Glyph is an excellent puzzle game developed by Sandlot Games and ported to the iphone by Binoteq. The game features two modes, Quest and Action, both of which offer hours of entertainment. As the player chains three or more like-colored stones together and selects them for destruction, they release energy to break through the rock below. Break through the proper rocks and you will release the captured glyph fragment and progress to the next level. Collect fragments, piece together glyphs, and restore the world to its proper order!
Glyph should appeal to both relaxed and fast-paced puzzle gamers. The puzzles in both modes can be solved in a calm manner to begin with, but midway-through things get quite frantic. Rest assured, the game gives you plenty of time in quest mode to slowly build up your skills until things get crazy, and oh do they ever. Sandlot Games should be commended for making both modes highly entertaining and uniquely complex. Glyph also gets high marks for both graphics and sound. Animations and colors are bright and appealing; sounds are crisp and clear even without headphones. The game doesn’t have iPod support but it doesn’t really need it. It would be nice to have the option, of course, but the fact remains that the soundtrack that’s provided matches the theme and adds to the ambiance by being simple, yet pleasing.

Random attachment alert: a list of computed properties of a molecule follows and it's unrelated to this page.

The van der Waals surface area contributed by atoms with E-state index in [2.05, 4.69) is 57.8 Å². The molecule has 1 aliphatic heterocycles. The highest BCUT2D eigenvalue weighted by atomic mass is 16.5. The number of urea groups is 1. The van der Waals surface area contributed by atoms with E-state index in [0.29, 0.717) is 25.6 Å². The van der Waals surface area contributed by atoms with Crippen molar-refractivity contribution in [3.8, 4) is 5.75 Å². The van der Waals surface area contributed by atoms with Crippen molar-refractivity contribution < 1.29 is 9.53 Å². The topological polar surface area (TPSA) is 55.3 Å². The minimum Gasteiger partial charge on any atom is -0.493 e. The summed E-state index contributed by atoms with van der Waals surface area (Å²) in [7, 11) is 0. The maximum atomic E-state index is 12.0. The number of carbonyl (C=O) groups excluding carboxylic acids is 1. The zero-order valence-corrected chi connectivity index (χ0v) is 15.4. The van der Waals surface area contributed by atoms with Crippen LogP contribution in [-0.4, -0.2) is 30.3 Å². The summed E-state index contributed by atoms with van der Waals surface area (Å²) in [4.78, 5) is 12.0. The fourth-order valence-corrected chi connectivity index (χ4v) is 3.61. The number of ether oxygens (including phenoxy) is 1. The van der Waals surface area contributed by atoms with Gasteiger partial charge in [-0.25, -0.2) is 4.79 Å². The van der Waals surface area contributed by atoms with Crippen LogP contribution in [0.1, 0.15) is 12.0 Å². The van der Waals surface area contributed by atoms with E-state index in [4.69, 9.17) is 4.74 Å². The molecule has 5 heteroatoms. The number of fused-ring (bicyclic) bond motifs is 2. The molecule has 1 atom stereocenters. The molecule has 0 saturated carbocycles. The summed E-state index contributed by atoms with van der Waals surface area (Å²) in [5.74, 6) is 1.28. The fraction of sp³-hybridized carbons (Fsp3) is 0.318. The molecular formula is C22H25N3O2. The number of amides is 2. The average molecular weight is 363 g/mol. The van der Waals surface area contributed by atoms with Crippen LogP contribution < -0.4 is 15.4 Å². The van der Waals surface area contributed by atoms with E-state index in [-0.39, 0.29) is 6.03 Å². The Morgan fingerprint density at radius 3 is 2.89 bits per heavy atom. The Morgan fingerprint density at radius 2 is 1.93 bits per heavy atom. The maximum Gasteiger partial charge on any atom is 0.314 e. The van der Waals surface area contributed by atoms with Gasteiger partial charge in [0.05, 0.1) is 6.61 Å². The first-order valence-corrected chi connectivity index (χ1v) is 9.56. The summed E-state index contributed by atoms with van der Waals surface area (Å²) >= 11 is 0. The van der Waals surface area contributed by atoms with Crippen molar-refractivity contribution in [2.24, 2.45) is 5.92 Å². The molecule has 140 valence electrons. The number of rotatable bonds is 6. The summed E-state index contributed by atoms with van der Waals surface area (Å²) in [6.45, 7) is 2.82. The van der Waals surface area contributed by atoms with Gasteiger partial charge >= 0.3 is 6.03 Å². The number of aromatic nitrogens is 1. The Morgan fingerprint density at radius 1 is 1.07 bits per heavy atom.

Quest mode features 5 elemental worlds each with 25 levels. Each level has a covered glyph fragment which needs to be freed to progress. Levels are square boards with rock underneath the rows and columns of colored stones. As you destroy stones, the rock is chipped away to reveal a glyph. Quest mode is very complex. Thankfully, the wood world doubles as a tutorial, which is actually voiced by a female with a slight accent that just oozes production value.
The wood world tutorial is essential to understanding the nuanced special stone “artifacts” this game has. These artifacts affect multiple stones: some change stone colors, some destroy stones of one color, while others destroy entire rows or columns of stones that aren’t cooperating with you. True mastery of the game comes when you understand what artifacts you need and when to use them. Artifacts appear as you destroy stones, and only one is present at a time. Artifacts are critical as certain stones can only be removed with them. It can be rather frightening on later levels when you’re destroying stones like mad hoping for an artifact you need to appear before time is up. The timer can be replenished by destroying a large amount of stones, but if it runs out, you lose a life! A huge plus with Glyph is the ability to restart your quest after a game over from any level you’ve previously reached.
The layout of action mode should be comfortable for anyone who’s played Tetris, Dr. Mario, or Bejeweled. Depending on the level, rows of stones will be added from the top or bottom of the screen. As the timer winds down, a new row of stones is added. Destroy the stones before they fill the screen! Each level is complete after a set number of rows are added. You just have to last (which is easier said than done)! Artifacts appear in action mode along with all other stones. Several artifacts are often on screen at once and remain a very necessary tool to survive!
Aside from the slight bummer concerning the lack of iPod support, my only minor issue with Glyph is that you can only have one quest at a time. For those of us who often share our iPhones, this may become a problem as anyone who spots the app will want to play this game. Just make them play action until your quest is over, or you’ll lose your score!